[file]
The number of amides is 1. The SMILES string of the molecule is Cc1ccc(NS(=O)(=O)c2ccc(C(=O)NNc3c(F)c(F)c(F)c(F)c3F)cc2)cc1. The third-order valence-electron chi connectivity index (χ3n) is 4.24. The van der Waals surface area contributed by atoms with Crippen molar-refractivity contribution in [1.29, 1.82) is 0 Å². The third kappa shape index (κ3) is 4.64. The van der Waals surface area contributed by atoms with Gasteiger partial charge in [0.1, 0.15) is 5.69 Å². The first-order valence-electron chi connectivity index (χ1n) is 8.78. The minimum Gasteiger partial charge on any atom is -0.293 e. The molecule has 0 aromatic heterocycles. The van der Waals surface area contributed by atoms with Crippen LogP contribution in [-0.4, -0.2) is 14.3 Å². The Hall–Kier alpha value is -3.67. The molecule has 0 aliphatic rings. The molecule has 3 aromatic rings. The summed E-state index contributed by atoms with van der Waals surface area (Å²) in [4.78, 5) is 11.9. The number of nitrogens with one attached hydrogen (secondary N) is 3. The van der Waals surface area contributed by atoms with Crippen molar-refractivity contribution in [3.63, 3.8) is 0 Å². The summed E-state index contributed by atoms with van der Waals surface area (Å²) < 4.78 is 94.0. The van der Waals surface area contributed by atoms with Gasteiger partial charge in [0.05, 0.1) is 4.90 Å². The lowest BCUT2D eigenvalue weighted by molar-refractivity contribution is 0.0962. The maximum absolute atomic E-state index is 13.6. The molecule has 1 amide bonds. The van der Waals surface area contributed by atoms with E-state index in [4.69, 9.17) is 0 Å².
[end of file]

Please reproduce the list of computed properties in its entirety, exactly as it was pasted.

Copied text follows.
The number of amides is 1. The SMILES string of the molecule is Cc1ccc(NS(=O)(=O)c2ccc(C(=O)NNc3c(F)c(F)c(F)c(F)c3F)cc2)cc1. The third-order valence-electron chi connectivity index (χ3n) is 4.24. The van der Waals surface area contributed by atoms with Crippen molar-refractivity contribution in [1.29, 1.82) is 0 Å². The third kappa shape index (κ3) is 4.64. The van der Waals surface area contributed by atoms with Gasteiger partial charge in [0.1, 0.15) is 5.69 Å². The first-order valence-electron chi connectivity index (χ1n) is 8.78. The minimum Gasteiger partial charge on any atom is -0.293 e. The molecule has 0 aromatic heterocycles. The van der Waals surface area contributed by atoms with Crippen LogP contribution in [-0.4, -0.2) is 14.3 Å². The Hall–Kier alpha value is -3.67. The molecule has 0 aliphatic rings. The molecule has 3 aromatic rings. The summed E-state index contributed by atoms with van der Waals surface area (Å²) in [4.78, 5) is 11.9. The number of nitrogens with one attached hydrogen (secondary N) is 3. The van der Waals surface area contributed by atoms with Crippen molar-refractivity contribution in [3.63, 3.8) is 0 Å². The summed E-state index contributed by atoms with van der Waals surface area (Å²) < 4.78 is 94.0. The van der Waals surface area contributed by atoms with Gasteiger partial charge in [0.05, 0.1) is 4.90 Å². The lowest BCUT2D eigenvalue weighted by molar-refractivity contribution is 0.0962. The maximum absolute atomic E-state index is 13.6. The molecule has 1 amide bonds. The van der Waals surface area contributed by atoms with E-state index in [4.69, 9.17) is 0 Å².